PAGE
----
Yoga has so many amazing benefits for practitioners of all levels — it's great that you're giving it a try!
Here are some of my tips, in no particular order, that you might find useful as you embark upon this journey. I originally put these together as a response to a query on Reddit, but figured others might be looking for the same info....
And if this post is too long for ya to read right now, check out the TL;DR highlight video. You can come back to this post for more detail later. When you have time. Oy, life! 😉
Preface, aka What This is Not
This is not a regurgitation of the usual tips you repeatedly find ev-er-y-where. These are things I never heard as a beginning yogi or that I don't think I've seen mentioned "around" too much.
8 Tips for Yoga Newbs
Always listen to your body. Some days you'll be able to do more/less/differently than other days. That's normal and totally ok. You are not in competition with anyone and you owe no one anything, so there's no "standard" to meet.
When doing yoga, you should never feel pain. You may feel intensity, discomfort, challenge, stretching, sensation, etc. But you should back off if you start to feel actual, legit pain. It means you're not doing something that's good for your bod.
Practice yoga with an intention of injury prevention. By this, I mean choose the right poses/modifications/sequencing/props/etc for your level and how you're feeling on a given day. As a beginner, perhaps (for example) it wouldn't make sense to go from 0 to Handstand Scorpion. You want to stay safe and nurture your body.
Expect progression and setbacks (and plateaus). This happens to all of us! Yoga is an adventure with lots of zigs and zags but a ton of discovery and fun along the way!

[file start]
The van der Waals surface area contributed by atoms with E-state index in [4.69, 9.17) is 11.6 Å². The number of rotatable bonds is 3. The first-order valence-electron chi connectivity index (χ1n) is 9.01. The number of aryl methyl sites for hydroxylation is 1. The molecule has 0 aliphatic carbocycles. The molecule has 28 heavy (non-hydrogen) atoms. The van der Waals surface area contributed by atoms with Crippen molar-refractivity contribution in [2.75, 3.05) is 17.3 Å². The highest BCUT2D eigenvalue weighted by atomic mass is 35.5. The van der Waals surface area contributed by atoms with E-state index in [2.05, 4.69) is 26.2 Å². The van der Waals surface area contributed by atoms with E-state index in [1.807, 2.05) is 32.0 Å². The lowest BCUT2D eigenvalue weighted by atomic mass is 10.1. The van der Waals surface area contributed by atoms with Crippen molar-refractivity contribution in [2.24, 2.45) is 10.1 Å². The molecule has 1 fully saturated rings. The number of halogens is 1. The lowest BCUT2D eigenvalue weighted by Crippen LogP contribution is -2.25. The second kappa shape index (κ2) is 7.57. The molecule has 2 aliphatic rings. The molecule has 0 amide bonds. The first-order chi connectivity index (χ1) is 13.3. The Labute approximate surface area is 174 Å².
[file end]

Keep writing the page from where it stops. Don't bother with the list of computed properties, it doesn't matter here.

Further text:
Try a variety of instructors and styles of yoga. Each offers something different. Different ones strike a different chord with different people. Plus, if you find a few that really excite you, having a variety will keep it interesting and challenging. Plus, some days maybe you're keyed up and want a relaxing restorative class when other days you need an energy injection and a vinyasa class would be a better fit.
Get appropriate equipment. Get a mat that's "sticky" so you don't slip. Get a nice cotton strap (I like the kind with loops in them — makes it easier to grip.). Consider getting some foam blocks. A blanket and/or some bolsters or throw pillows might also serve you well. And FYI—the right stock of high-quality equipment doesn't need to cost a fortune; you can get good stuff at every price point.
Bear in mind that Yoga (with a big Y) is more than just "physical exercise". For some it's also a spiritual thing and so much more. Regardless, my point here is that there's a definite mental/emotional/psychological component available. This is largely what sets yoga apart (and above, IMHO!) many other things. To get the most of the physical side of yoga, consider embracing that mindset piece, too. I don't mean this in any woowoo way. I'm just saying that the physical practice of yoga is so much better ( e.g., effective/relaxing/enjoyable) if you're "present" on your mat, centered, undistracted, fully experiencing the experience.
Talk to your instructor before class, if possible. For live classes, the teacher should greet you and check in to see how you're feeling and if you have any body issues to consider. Perhaps you even submitted an intake form. Letting the instructor know you're new to yoga (and if you have any injuries, etc.) enables him or her to more effectively and safely guide you through your practice. He or she can offer modifications, specific-to-you cues and so on tailored to your sitch.
Hope that helps. Feel free to reach out to me directly with more questions.
What are your words of wisdom for those just starting out? What would you have wished someone told you when you began practicing yoga? Share your tips and advice on yoga basics in the Comments section below. Thanks!
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